Let’s go through the choices.
For a standard boiler installation, you can expect to pay between £1,750 to £3,000. This will be dependent on the output of the boiler, as well as the size of the team working on installing it, together with regional factors that can raise or lower your costs based on your location.
Traditionally more popular than conventional boilers, combi boilers work by heating water from the mains supply instead of waiting on a hot water tank. This gives immediate hot water on demand, which is where the combi boiler gets its allure from with homeowners.
For installation, including the cost of moving any existing pipework and completing a mechanical flush before installation, combi boilers can set you back by around £1,260 to £1,625.
Together with the cost of the boiler itself, you can look to spend on average £850 more (based on the cost of a 28 to 34kw boiler), to total an average of £2,292.50 for the boiler plus installation.
System boilers are growing in popularity owing to their reduced carbon footprint as well as lower fuel prices in the long term. Most suited to large properties with two or more bathrooms, system boilers require a lot of room to be housed and require ample space to accommodate a hot water tank or cylinder.
Costing anywhere between £500 to £3,000 depending on the output you choose, system boilers give instant access to hot water and can be used in conjunction with solar panels if desired.
Liquid Petroleum Gas (LPG) Boiler
Another boiler option comes in the form of the LPG boiler. These are commonly seen in properties off the national grid, without a mains source of gas to connect to.
To enable your LPG boiler to run, you’ll have to procure your own supply of gas which will be delivered and then stored at your property. When compared to mains gas, the price per kWh is 2.4p to LPG’s 7.6p – which is a substantial price hike.
Comparing electricity, however, the price per kWh is 9.9p to LPG’s 7.6p – which is a better return. Without the means of connecting to a national grid supply of gas, choosing between electric or LPG seems simple in this scenario if you’re looking for the most cost-effective way of heating your home.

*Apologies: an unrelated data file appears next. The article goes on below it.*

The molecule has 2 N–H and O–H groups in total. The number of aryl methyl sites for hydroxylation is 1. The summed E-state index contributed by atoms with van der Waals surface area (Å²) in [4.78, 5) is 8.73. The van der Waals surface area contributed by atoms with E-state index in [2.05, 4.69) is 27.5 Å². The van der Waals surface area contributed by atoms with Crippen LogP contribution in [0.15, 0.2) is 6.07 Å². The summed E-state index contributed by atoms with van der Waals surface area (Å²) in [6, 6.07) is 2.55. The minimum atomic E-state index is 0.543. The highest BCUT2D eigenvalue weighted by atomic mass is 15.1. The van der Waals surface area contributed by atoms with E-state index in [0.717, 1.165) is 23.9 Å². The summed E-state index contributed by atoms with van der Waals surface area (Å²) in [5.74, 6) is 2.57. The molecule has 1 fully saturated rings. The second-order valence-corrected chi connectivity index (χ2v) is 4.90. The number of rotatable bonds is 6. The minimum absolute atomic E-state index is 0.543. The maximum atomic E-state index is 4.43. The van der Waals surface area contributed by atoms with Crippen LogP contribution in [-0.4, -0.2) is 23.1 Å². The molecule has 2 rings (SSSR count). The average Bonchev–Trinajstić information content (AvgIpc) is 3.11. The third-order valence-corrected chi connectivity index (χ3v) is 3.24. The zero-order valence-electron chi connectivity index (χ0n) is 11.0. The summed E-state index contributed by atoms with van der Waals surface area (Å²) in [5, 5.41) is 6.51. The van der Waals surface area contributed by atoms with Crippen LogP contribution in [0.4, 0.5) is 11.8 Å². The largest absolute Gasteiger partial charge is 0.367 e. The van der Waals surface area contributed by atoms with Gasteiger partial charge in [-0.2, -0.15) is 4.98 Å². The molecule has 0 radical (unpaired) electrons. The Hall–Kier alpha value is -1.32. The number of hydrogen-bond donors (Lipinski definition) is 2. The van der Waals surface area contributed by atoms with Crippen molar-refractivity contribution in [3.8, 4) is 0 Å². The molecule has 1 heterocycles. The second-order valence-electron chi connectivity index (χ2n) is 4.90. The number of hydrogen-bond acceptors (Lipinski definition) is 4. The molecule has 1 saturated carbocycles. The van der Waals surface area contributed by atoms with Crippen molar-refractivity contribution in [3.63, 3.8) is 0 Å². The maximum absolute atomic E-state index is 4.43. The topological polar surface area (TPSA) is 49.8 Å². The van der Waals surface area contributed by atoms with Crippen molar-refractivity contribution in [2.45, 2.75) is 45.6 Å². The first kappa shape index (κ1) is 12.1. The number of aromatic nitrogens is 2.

LPG is a fossil fuel, and as such, releases carbon dioxide and other harmful gases, dispute it being billed as a ‘cleaner’ fuel than other fossil fuel options. The cost of fitting will be between £1,600 to £2,000, and you’ll need a tank fitted to store your gas which can cost upwards of £1,500.
By far the most expensive option is the biomass boiler, topping the scales at £10,000 to £14,000 for fitting in a four-bedroom detached home, for example. Something to consider is that once installed, you’ll be eligible to enrol on the Renewable Heat Incentive (RHI), where you’ll earn a fixed fee for every kWh of renewable heat you produce.
With this in mind, homeowners can look to receive between £1,500 to £2,800 per year from this scheme, meaning the cost of installation will be cost-neutral within seven years.
Adding to the neutralities, the use of a biomass boiler itself is carbon-neutral, as the burning of biomass fuel emits the same amount of carbon dioxide absorbed by the fuel while it was growing.
Style and Size of Radiators
Further to the boiler you choose, the style and size of the radiator you settle on will impact your project fees.
The more ornate the style, the higher the price, with some models coming in anywhere between £150 and £1,000, whereas standard central heating radiators range from £20 to £120 depending on their heat output.
To be cost-savvy, you can look to get hold of your chosen styles while they’re on offer, ahead of when your work is scheduled to start. This way, you still get the look you want but for much less than the RRP.
Ease of Installation
Something to consider is whether or not you’ll be in the property while the new heating system is being installed. If you’re able to, going to stay somewhere else for a little while can help to expedite the process for the contractors as they’ll have fewer barriers while working.